2-Cycle Engine Question

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  #1  
Old 09-04-04, 10:02 PM
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2-Cycle Engine Question

I posted the following under ATVs as well, but thought, as it is basically an engine question, someone in this forum may be qualified to answer...

Recently purchased a 50cc Polaris ATV/Arctic Cat for my son (only 3 weeks ago). The ATV stopped running, so we brought it back to the dealer. The dealer called us and told us they found gas in the oil reservoir and we must have put it in there. The ATV has a 2-cycle engine. The oil is introduced into the system via injectors. Has anyone else had this problem? Does anyone know how this could happen? The dealer claims they have never seen this before. The dealer did agree to fix the ATV at no cost to me, but I believe they still think we put the gas into the oil reservoir.

After getting the ATV back from the dealer, there's a noticeable decrease in speed/power. The dealer claims the ATV should get back up to par (speed) after a few hours of use. Is it possible this is true? If they "flushed" the system and replaced the spark plug, what needs to happen in this "few hours" span of time?

Thanks,
William
 
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  #2  
Old 09-05-04, 07:21 AM
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It's been a few years (okay, decades), but I owned and rode several species of 2 stroke motorcycles. I'm guessing the oil injection is similar to the Yamaha 2 strokes I had. In this sort of set-up it is, in my opinion virtually impossible for gas to get into the injector lube oil tank unless, as the dealer suggests, it was put in via the filler cap. Only you would know if this was, or could have been, done.

I'm not sure I buy the necessity to run it for "a few hours" to get back to normal. With a fresh plug and fuel and oil in the right place, it should be "normal" as soon as it gets up to operating temperature. If indeed there was gas in the oil injection tank, I would be concerned that the engine had been run on an extremely low, if not critical, fuel-oil ratio which would have the potential to do all manner of damage to the engine.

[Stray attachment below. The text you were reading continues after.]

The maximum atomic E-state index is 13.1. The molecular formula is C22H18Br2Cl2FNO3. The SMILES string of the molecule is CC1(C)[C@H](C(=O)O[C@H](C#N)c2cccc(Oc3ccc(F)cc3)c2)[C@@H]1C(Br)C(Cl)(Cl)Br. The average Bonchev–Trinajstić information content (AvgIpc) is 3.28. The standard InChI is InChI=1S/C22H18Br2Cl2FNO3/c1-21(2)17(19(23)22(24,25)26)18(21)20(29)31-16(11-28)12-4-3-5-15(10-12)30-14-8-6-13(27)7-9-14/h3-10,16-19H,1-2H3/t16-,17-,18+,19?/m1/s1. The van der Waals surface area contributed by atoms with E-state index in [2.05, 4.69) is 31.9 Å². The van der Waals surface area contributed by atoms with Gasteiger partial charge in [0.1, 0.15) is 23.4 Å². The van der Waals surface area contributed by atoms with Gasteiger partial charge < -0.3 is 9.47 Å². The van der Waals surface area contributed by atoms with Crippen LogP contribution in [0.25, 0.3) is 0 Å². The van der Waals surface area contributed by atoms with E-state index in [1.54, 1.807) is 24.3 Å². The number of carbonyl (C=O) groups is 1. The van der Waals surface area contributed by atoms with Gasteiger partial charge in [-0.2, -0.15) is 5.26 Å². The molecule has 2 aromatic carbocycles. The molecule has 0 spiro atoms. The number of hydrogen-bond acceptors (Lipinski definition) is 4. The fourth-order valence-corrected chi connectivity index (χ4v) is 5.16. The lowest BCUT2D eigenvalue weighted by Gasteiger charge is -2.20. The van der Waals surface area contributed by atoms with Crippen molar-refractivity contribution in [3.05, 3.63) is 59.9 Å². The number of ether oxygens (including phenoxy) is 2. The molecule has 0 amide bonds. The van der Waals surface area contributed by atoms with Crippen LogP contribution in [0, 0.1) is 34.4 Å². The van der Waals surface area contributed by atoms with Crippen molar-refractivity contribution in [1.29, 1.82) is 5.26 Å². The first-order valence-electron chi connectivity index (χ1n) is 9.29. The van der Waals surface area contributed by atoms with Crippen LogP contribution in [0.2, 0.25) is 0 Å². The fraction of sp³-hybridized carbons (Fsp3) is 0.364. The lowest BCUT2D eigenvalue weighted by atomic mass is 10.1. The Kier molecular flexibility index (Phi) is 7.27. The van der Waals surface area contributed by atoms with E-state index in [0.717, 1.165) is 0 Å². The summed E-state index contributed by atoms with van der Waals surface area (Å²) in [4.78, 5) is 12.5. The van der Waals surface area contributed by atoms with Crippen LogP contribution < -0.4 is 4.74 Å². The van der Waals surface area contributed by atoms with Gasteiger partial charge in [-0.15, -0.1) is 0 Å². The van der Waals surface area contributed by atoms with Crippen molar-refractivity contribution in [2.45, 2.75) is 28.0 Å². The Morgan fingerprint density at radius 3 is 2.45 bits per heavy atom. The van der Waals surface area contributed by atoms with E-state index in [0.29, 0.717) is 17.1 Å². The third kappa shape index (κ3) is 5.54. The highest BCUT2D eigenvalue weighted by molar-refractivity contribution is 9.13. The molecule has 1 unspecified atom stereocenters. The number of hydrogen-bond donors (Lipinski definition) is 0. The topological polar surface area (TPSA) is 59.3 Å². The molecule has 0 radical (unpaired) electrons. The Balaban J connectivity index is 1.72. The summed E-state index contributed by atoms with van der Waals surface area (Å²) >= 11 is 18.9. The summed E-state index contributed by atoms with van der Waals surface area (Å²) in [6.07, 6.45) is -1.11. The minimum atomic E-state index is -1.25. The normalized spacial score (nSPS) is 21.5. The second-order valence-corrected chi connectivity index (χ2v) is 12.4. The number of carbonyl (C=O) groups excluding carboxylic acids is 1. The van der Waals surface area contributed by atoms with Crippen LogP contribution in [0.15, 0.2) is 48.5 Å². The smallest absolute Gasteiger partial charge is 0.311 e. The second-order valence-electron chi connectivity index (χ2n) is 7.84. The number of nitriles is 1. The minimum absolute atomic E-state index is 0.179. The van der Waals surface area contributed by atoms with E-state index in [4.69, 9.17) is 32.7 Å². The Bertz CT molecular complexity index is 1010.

Having said all that, I'm also not sure you are going to get any help from the dealer as regardless of what happened they will likely stand behind having found gas in the injector tank as an operated-induced failure.

tg
 
  #3  
Old 09-05-04, 10:37 PM
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I appreciate the response tow guy.

Well...it happened again. The ATV stopped working after a few hours and I can smell gas in the oil reservoir. Don't know how it's happening, but it is.

Thanks,
William
 
  #4  
Old 09-06-04, 05:29 AM
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Lightbulb "Thinking Outside Of The Box."

Hello: William

One rare possibility may be a plugged vent hole in the oil injector tanks cap. If the vent hole where to be plugged, as the oil injector pump removes oil, air is suppose to replace the oil.

If the vent hole where plugged, a vacuum would be created in the oil tank. When the pump stopped, the vacuum in the tank would draw fuel backwards from the carb into the tank.

Much depends on where the injector oil is pumped into the engine. If it is pumped into the carb bowl, fuel could be drawn out of the bowl and back into the injector tank.

If this where to be happening, fuel would be present in the oil line after the engine sat for several hours. By this time span the fuel would be making it's way back into the injector tank. Or a slight vacuum could or should be heard when the oil cap is removed, as the air rushes in to fill the vacuum, etc.

Try leaving the oil injector tank cap slightly loosened so some air can enter during engine operation and running. Look for fuel flowing backwards into the tank after the some time when the problem appears and or fuel in the oil line to the carb.

May be an anti siphon valve in the oil line. Which may be stuck open, not closing, working correctly or defective in someway. All above are rare but possibile causes which may be overlooked and or not happening to others. So the dealer mechanics have never encountered such, as they claim.

Regards & Good Luck. Sharp Advice.
Master Small Engine Tech. Web Site Host, Forums Monitor and Multiple Topics Moderator. "Accurate Power Equipment Company." Engine Diagnostics Services & Repair.
 
  #5  
Old 09-06-04, 07:19 AM
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the only thing i can add is if you have to keep the unit as is, disconnect the injecter and mix your own gas. injectors, especially in boats, cause unnessessary engine failures in my opinion.
 
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